Improvements in technology and equipment have been a significant part of this evolution. Additionally, changes to certain authorities have improved SOF capabilities and enhanced operational missions. These include Section 1208 authority, which allows special operations forces to provide support (including training, funding, and equipment) to foreign forces, irregular forces, as well as groups and individuals supporting or facilitating military operations to combat terrorism.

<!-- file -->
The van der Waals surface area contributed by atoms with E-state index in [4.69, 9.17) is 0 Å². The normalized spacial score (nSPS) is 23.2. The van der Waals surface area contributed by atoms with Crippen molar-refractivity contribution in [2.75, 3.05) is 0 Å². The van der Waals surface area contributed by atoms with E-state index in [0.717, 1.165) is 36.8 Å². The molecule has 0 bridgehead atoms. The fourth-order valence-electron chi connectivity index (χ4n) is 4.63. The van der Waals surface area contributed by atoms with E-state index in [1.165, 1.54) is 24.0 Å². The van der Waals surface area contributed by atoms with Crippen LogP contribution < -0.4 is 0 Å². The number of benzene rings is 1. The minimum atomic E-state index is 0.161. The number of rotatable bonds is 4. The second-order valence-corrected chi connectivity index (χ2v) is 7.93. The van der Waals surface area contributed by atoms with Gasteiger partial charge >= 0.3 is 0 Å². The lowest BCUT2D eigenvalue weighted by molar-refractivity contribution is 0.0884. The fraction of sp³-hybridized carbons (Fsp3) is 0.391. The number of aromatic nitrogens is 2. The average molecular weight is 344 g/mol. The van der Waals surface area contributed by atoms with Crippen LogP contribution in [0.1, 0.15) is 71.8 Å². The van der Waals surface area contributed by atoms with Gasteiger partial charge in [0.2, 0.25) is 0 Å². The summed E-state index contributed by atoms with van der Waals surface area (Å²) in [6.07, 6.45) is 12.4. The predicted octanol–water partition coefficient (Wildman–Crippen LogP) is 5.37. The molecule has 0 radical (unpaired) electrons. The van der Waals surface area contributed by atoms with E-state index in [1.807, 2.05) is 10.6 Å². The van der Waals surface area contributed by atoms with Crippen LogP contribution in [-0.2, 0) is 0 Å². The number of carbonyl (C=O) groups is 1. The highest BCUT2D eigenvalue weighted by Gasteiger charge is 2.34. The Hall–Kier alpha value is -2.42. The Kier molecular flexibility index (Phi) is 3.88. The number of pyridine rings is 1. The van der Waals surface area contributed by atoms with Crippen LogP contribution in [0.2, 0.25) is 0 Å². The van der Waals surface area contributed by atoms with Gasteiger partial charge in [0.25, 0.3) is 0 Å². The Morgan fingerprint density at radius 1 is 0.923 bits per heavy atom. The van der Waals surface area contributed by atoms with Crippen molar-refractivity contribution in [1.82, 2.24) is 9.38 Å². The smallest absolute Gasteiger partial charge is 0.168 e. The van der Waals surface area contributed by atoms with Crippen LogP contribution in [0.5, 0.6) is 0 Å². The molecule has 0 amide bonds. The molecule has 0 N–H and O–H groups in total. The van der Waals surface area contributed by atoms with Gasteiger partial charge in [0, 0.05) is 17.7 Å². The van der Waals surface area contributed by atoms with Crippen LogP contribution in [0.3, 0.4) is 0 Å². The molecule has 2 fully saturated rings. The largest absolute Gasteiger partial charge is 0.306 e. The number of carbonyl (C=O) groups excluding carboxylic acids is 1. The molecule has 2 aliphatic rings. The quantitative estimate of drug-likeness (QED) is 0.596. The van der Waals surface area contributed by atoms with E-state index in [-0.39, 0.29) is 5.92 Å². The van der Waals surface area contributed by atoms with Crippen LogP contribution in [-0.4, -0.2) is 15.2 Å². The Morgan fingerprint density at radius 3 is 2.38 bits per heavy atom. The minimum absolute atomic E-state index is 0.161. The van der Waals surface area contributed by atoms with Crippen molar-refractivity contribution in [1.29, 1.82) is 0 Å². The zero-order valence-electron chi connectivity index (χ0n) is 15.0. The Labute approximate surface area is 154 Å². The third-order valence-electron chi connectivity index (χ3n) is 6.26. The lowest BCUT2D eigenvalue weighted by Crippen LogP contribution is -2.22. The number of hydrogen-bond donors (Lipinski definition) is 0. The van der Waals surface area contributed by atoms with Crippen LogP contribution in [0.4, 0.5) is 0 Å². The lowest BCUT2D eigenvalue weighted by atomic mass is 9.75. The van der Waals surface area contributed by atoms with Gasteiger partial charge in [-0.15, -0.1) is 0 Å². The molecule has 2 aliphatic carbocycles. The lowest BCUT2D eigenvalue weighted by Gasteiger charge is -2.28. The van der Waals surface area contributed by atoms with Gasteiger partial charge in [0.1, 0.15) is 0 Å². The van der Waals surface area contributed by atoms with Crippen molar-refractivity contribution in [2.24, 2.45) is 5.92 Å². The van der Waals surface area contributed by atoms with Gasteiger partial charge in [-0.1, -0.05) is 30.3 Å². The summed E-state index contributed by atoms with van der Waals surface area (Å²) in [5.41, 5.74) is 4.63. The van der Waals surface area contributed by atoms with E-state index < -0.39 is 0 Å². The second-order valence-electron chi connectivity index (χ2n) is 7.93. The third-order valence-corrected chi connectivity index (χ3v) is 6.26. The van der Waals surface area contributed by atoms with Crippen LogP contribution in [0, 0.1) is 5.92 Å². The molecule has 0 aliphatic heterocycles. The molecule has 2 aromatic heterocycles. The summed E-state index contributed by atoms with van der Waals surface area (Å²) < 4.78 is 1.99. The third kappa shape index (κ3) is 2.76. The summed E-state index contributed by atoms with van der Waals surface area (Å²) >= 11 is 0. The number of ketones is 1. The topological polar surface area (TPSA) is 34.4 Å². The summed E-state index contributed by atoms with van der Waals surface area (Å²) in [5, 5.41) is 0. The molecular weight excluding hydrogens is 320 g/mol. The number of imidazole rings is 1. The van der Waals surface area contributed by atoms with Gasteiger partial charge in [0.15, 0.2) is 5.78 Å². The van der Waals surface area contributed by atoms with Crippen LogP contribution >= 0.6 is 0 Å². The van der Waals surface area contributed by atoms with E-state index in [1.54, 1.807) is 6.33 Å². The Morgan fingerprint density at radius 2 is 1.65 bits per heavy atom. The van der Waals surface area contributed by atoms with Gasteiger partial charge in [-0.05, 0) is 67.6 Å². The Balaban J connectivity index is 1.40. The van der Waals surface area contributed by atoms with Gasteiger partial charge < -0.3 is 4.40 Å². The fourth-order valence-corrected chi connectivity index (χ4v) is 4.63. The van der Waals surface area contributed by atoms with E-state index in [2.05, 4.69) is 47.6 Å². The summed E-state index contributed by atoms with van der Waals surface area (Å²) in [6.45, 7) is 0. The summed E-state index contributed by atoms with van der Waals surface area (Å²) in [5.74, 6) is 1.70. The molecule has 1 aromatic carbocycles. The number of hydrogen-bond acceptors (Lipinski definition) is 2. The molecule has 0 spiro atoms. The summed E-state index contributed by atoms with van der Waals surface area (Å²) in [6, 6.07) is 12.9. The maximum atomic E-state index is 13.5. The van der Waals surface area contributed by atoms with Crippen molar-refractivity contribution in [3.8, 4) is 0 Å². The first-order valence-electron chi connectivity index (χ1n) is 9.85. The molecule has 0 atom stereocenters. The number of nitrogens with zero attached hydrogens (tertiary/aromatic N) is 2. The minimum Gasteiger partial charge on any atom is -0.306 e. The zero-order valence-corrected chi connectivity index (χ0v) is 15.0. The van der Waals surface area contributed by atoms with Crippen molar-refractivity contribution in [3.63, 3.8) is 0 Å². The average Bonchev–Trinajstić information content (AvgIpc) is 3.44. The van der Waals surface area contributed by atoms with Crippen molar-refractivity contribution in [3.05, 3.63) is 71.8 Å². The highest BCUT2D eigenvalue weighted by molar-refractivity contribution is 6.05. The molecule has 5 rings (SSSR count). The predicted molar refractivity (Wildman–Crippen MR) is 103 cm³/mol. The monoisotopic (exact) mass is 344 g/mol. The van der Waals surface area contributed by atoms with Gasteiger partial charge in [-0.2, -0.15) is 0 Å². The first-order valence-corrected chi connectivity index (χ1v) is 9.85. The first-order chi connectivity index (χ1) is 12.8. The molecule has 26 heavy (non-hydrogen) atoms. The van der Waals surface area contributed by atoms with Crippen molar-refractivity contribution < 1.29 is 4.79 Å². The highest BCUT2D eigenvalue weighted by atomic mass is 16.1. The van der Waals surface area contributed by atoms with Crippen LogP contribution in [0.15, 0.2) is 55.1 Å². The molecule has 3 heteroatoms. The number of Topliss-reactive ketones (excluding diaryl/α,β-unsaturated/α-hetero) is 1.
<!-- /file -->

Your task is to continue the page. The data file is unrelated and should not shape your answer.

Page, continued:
The capability of the people, however, is the most important factor. One of the “SOF Truths” states, “quality is better than quantity.” USSOCOM has stayed true to this by continuing to recruit, train, and retain highly qualified personnel, whose impact greatly exceeds their relatively small numbers. Ten years of constant warfare in Iraq and Afghanistan have honed special operations forces to a high state of operational readiness, albeit perhaps at some cost to the health of the force. As Admiral [Eric T.] Olson, [then commander of SOCOM,] testified to the House Armed Services Committee, the force is beginning to “fray around the edges.” Another “SOF Truth” says that “humans are more important than hardware,” and although the technology is important, the people are the critical component in maintaining SOF capabilities. USSOCOM’s management of its growth and development of capabilities have contributed to its success as well.